We must recognise institutional racism and classism to not only tackle inequalities but to save lives. Ignoring this fact will only perpetuate further inequality and harm as demonstrated by housing policies and the events which took place before and after the Grenfell fire
The council and housing developers failure to remove unsafe materials like cladding, as well as the government’s failure to hold them accountable, has resulted in thousands of people’s right to life and adequate housing being violated. Vulnerable residents, including wheelchair users, elderly and disabled people were housed on the top floors of the tower – a quarter of all the children and 41 percent of disabled people who lived in the Tower died that night.
In addition, fire safety notices were only in English, a language not spoken by many Grenfell residents. Human rights violations continued after the fire. Residents suffered from inhumane and degrading treatment when support and basic services were not given to them, and some survivors were still waiting to be rehoused three years after.
Recent events around Grenfell Tower’s 4th anniversary remind us of the poignant fact that nothing has really changed. Dangerous cladding is being used on new medium-rise homes despite leaseholders being forced to accept loans to remove them from existing buildings. Residents are given no choice. Either they endure potential bankruptcy or live in fear that their home will too become a hellish inferno. According to insulation manufacturer, Rockwool, about 25 recently-built hospitals, care homes and sheltered housing complexes were likely to have been constructed with cladding.
The newly built Nine Elms sky pool said to be the first of its kind in the world, has become yet another symbol of housing inequality. Residents of Embassy Garden who bought their flats under a shared ownership scheme are not allowed access to the pool, whereas those who purchased or rented their apartments at full price (most are currently priced over £1 million) can access the pool. Ballymore, the developer of the sky pool is also the owner and developer of a housing development called New Providence Wharf in Poplar, east London.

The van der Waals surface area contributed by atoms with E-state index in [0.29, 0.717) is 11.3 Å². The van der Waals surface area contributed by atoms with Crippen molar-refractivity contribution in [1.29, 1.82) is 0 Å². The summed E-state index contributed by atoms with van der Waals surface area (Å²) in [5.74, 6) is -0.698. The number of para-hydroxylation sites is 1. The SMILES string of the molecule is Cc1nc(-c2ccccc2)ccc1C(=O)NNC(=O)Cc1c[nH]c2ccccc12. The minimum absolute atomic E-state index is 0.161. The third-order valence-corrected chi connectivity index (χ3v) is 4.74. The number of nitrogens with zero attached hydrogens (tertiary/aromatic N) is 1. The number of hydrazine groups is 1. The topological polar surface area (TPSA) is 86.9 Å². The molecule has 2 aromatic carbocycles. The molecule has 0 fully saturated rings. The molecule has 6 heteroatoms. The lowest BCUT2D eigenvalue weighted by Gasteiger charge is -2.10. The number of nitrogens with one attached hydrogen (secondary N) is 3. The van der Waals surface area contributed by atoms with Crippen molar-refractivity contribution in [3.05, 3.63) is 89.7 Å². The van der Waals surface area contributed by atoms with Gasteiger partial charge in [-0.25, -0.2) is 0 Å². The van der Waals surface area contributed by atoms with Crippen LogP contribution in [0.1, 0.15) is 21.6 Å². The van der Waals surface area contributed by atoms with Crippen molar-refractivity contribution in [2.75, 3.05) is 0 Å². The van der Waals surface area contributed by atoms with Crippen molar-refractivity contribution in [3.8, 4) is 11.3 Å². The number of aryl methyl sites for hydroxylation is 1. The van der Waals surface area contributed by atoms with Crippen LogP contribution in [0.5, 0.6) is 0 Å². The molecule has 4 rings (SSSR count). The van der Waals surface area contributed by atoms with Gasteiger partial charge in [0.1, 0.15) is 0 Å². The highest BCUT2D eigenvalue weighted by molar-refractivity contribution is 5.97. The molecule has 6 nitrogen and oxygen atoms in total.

Ballymore has managed to invest in a luxurious pool on one side of London but has failed for nearly four years to remove flammable Grenfell like cladding from buildings Ballymore owns with the reason being it’s “complicated”. Just last month the 19-storey block at the New Providence Wharf estate, which has ACM cladding, caught fire and residents had to evacuate.
In addition, a recent video made by an extremely distressed mother has sparked another conversation about councils and other authorities neglecting poor people. The video showed her council flat ceiling caving in for the second time and water gushing over the area where her seven-year-old son usually watches television. She screams “I told them [the council]! I told them!” Thousands of citizens can resonate with the pain and anger in her voice. Grenfell Tower residents told the authorities of the dangers. They didn’t listen and then the fire happened. People are being put into horrible positions which are preventable and are not being treated with dignity or respect.
We must recognise institutional racism and classism to not only tackle inequalities but to save lives. Ignoring this fact will only perpetuate further inequality and harm as demonstrated by housing policies and the events which took place before and after the Grenfell fire. Human rights shouldn’t just be afforded to those who are wealthy but to everyone. Councils, housing developers and the government have a legal and moral obligation to protect human rights and uphold the Universal Declaration of Human Rights as well as other international human rights laws.
Yasmin is a freelance journalist covering a variety of different subjects including human rights, law, culture, social issues and social justice.
Follow her on Twitter: @YasminAlnajar97